“The Vancouver Board of Education’s policy also includes making restroom and sports activities accessible to all transgender students, regardless of their biological sex.”

How many boys will pretend, at least for the day, to be girls to have access to the girls’ locker room?

Mike Lombardi, vice chairman of the Vancouver Board of Education, said his Humpty-Dumptying of the English language will “create a safe learning environment for every child.”

Don’t giggle, dear reader. Just wait until the school board sends home a form which has been purged of “hurtful” (science- and reality-based) pronouns and which requires you to participate in the Humpty-Dumptying. If you refuse, it will be you who is deemed to be mentally ill, not the fantasists.

Gender no longer means biological sex or grammatical classification of nouns but, “A socially constructed concept of identity based on roles, activities, and appearance such as masculine, feminine, androgynous, etc.”

So if you believe you are a fish, you are a fish. And everybody else ought to believe you’re a fish, too. Who insists you are not a fish is a speciophobe. In this way, socially constructed means self constructed. Reality does not choose your identity, you do. And your choice cannot be questioned. Whatever crime against reality you commit, others must also commit to honor your choice.

This is the way of the malleist. Reality itself must obey our commands.

On Your Duty To Dress Well


There was no argument about it. I looked good. Overcoat, scarf, brown fedora, all topping an old-fashioned, close-to-the-body cut suit, tie, pocket square, adult shoes. The rule is: never skimp on shoes or hats, because it always shows. But everything else came from thrift stores.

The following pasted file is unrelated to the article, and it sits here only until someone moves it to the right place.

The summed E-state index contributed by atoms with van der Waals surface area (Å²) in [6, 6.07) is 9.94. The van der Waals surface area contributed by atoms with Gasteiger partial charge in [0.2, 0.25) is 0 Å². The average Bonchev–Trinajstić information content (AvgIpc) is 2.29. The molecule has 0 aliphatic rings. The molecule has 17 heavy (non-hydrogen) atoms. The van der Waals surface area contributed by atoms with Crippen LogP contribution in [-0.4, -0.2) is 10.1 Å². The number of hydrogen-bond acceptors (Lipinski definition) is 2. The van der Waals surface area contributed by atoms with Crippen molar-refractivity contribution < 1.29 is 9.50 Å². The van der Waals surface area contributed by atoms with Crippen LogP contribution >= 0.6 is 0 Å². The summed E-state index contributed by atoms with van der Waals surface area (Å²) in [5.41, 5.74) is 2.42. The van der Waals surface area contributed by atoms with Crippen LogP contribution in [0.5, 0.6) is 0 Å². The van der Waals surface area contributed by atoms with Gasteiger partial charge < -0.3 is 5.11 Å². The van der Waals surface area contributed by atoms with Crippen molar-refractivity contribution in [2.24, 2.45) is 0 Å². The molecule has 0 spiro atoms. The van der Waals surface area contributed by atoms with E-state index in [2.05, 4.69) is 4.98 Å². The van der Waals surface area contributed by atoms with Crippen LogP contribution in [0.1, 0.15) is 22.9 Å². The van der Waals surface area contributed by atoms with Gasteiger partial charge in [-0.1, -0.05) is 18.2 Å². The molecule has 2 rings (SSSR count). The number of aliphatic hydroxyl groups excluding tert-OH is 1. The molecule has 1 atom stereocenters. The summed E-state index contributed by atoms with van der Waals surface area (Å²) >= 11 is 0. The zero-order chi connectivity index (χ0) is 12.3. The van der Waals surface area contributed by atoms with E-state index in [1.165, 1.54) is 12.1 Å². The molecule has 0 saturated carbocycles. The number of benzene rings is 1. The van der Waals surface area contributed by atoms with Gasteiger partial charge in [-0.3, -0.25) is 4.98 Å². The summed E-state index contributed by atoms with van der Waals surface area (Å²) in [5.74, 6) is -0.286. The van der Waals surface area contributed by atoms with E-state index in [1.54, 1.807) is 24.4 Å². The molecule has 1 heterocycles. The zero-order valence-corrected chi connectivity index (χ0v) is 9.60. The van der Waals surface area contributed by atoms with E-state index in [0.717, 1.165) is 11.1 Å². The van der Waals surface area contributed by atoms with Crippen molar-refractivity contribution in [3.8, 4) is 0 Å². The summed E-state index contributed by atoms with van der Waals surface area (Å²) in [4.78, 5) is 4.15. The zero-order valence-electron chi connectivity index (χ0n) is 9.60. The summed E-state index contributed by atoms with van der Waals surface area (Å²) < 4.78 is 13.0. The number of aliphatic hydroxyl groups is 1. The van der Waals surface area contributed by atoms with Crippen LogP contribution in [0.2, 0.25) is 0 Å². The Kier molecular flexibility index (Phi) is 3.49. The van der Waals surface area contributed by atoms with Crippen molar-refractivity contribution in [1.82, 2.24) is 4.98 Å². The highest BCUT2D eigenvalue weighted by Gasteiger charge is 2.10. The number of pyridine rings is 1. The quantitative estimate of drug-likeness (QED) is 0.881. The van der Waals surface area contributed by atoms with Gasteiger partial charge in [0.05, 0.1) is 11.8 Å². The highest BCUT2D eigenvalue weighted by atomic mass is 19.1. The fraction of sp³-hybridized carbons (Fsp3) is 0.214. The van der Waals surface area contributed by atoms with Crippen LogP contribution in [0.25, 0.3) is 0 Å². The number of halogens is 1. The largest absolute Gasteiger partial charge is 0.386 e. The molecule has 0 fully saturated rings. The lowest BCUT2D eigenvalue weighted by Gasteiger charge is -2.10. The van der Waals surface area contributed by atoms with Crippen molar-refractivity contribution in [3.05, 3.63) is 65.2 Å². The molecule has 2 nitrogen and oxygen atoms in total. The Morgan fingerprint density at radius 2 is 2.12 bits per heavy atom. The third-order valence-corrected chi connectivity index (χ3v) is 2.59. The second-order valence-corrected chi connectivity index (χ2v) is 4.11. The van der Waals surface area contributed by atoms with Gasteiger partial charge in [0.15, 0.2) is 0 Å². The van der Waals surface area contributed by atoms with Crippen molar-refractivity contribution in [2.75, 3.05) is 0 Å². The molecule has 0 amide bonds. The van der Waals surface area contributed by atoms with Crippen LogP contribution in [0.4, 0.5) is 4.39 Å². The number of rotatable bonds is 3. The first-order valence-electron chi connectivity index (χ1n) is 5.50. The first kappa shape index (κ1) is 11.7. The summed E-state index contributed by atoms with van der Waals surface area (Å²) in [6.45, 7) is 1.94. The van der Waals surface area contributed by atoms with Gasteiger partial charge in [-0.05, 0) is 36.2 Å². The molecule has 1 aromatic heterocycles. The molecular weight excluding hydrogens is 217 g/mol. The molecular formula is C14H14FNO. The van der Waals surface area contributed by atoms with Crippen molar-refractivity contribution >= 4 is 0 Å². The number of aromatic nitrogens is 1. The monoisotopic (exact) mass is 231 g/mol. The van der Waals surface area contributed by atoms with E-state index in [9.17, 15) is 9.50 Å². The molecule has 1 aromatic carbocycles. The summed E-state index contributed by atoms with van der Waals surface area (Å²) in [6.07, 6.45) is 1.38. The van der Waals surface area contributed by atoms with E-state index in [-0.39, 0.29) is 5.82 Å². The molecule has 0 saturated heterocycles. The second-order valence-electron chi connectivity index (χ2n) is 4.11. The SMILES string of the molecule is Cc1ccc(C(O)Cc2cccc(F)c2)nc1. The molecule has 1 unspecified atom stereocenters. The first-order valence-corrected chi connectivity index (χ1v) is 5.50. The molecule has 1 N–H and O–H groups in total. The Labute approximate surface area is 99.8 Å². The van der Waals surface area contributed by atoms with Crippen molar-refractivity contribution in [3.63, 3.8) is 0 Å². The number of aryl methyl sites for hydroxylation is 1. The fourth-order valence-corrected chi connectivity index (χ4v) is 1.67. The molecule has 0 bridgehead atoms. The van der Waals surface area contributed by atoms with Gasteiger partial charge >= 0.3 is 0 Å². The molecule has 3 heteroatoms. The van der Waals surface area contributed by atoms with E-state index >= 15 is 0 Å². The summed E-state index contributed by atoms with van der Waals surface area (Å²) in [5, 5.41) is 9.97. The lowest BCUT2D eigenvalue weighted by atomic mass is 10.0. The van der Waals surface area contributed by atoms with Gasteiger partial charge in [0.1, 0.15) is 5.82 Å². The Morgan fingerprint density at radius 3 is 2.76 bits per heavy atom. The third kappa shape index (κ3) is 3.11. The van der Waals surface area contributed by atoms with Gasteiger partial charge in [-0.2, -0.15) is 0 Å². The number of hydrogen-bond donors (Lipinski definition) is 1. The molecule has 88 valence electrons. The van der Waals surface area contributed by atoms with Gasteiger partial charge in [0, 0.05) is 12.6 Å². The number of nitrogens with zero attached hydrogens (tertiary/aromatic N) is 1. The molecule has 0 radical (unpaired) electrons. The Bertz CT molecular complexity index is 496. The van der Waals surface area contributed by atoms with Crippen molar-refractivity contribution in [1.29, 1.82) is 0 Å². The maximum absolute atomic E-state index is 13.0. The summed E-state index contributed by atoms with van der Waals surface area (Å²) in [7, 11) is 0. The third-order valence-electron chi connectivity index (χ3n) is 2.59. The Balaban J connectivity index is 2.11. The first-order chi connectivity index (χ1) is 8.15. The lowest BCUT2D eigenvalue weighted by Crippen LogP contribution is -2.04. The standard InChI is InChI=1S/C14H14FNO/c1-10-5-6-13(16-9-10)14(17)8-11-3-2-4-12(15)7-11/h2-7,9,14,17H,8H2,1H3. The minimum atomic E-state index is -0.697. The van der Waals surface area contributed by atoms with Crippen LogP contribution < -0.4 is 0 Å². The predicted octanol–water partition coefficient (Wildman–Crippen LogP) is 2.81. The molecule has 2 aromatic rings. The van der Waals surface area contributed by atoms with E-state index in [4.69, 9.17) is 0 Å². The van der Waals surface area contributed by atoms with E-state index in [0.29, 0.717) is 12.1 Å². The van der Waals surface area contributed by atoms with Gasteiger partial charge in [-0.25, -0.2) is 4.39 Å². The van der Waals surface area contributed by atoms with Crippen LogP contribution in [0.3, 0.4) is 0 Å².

One of the fellows who sat across from me obviously put just as much effort into his outfit. Doubtless he agreed with me that dressing well is a duty, that looking good makes for a superior and pleasant citizenry, that sloppiness in appearance is a manifestation of sloppiness in morals.

His t-shirt had the exact right shade of irony; the superhero emblazoned on it hadn’t been seen on television in decades. This signaled his lone-wolfiness. His jeans had an artful rip, surely put there by the designer who must have labored hours deciding exactly where to place it. Neon tennis shoes, probably costing more than my entire outfit. His greasy hair, each strand placed to look like it wasn’t placed, and scruffy beard were standard-issue hipster, but maybe that’s because he considered his Google Glasses would cause people to overlook this unoriginality.

He was right. So aware of that geeky carbuncle was I that I couldn’t think of anything but how I wanted to slap it off his face. I don’t like having my picture taken. At least he was the best, or at least most honestly, dressed of the trio that interviewed me.

The outcome was as predetermined as the color of the pocket square I would choose. Which I would have known had I first read the fate of another well dressed gentleman interviewing with the poorly attired:

The cognitive dissonance on display is painful to see. As in: Clothing is totally not a big deal! Because we’re cool like that! But it’s plain that it biased the interviewers. The team’s disappointment upon seeing the suit was immediate and unanimous. If you truly believe that suit equals loser, you can’t help it. Nevertheless, the fiction of objectivity has to be maintained, so he denies it to the candidate’s face, to us, and himself.

Scene Two. Wedding followed immediately by a reception on site. Plenteous good food and drink music and dancing. And well dressed people, their outfits showing an awareness of the occasion. At least until the meal ended, and then a few folks dashed out to disrobe and put on their Standard Summer Ugly, defined as message t-shirt, shorts, and garish shoes (Winter is the same, except the shorts are replaced by jeans). The reason given? Comfort.

Now just you take a look at the picture of Mr Sean Connery above. Perfectly dressed. Does he appear uncomfortable to you? No, sir. He does not.

Here, from the same source, is a man skating while dressed as a gentleman should be. Does he appear uncomfortable? No, sir. He does not.